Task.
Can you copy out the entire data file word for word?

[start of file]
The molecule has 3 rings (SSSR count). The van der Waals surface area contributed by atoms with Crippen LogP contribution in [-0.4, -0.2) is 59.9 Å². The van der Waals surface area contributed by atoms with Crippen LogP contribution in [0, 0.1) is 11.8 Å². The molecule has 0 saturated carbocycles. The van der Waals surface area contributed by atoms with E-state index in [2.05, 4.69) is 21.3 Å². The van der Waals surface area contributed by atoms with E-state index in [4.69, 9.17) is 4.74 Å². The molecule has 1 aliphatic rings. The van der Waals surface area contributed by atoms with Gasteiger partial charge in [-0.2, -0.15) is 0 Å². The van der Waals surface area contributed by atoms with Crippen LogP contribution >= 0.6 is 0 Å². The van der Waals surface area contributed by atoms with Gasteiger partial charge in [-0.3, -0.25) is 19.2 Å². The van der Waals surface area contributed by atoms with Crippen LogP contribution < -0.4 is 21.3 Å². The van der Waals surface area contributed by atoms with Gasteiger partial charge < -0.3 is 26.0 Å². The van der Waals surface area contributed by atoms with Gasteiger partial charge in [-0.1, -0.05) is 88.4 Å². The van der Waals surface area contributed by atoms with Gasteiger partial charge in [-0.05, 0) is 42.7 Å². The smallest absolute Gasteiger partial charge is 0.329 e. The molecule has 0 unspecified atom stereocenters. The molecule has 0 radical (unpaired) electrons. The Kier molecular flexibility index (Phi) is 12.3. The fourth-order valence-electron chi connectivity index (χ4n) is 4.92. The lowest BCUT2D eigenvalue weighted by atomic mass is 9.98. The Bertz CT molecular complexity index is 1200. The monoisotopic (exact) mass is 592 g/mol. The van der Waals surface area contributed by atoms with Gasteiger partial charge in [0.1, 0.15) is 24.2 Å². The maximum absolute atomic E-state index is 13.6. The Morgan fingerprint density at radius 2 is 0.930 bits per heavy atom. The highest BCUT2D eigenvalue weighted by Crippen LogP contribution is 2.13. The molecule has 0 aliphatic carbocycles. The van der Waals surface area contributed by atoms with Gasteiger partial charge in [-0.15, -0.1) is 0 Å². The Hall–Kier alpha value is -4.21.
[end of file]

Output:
The molecule has 3 rings (SSSR count). The van der Waals surface area contributed by atoms with Crippen LogP contribution in [-0.4, -0.2) is 59.9 Å². The van der Waals surface area contributed by atoms with Crippen LogP contribution in [0, 0.1) is 11.8 Å². The molecule has 0 saturated carbocycles. The van der Waals surface area contributed by atoms with E-state index in [2.05, 4.69) is 21.3 Å². The van der Waals surface area contributed by atoms with E-state index in [4.69, 9.17) is 4.74 Å². The molecule has 1 aliphatic rings. The van der Waals surface area contributed by atoms with Gasteiger partial charge in [-0.2, -0.15) is 0 Å². The van der Waals surface area contributed by atoms with Crippen LogP contribution >= 0.6 is 0 Å². The van der Waals surface area contributed by atoms with Gasteiger partial charge in [-0.3, -0.25) is 19.2 Å². The van der Waals surface area contributed by atoms with Crippen LogP contribution < -0.4 is 21.3 Å². The van der Waals surface area contributed by atoms with Gasteiger partial charge < -0.3 is 26.0 Å². The van der Waals surface area contributed by atoms with Gasteiger partial charge in [-0.1, -0.05) is 88.4 Å². The van der Waals surface area contributed by atoms with Gasteiger partial charge in [-0.05, 0) is 42.7 Å². The smallest absolute Gasteiger partial charge is 0.329 e. The molecule has 0 unspecified atom stereocenters. The molecule has 0 radical (unpaired) electrons. The Kier molecular flexibility index (Phi) is 12.3. The fourth-order valence-electron chi connectivity index (χ4n) is 4.92. The lowest BCUT2D eigenvalue weighted by atomic mass is 9.98. The Bertz CT molecular complexity index is 1200. The monoisotopic (exact) mass is 592 g/mol. The van der Waals surface area contributed by atoms with Gasteiger partial charge in [0.1, 0.15) is 24.2 Å². The maximum absolute atomic E-state index is 13.6. The Morgan fingerprint density at radius 2 is 0.930 bits per heavy atom. The highest BCUT2D eigenvalue weighted by Crippen LogP contribution is 2.13. The molecule has 0 aliphatic carbocycles. The van der Waals surface area contributed by atoms with Gasteiger partial charge in [-0.15, -0.1) is 0 Å². The Hall–Kier alpha value is -4.21.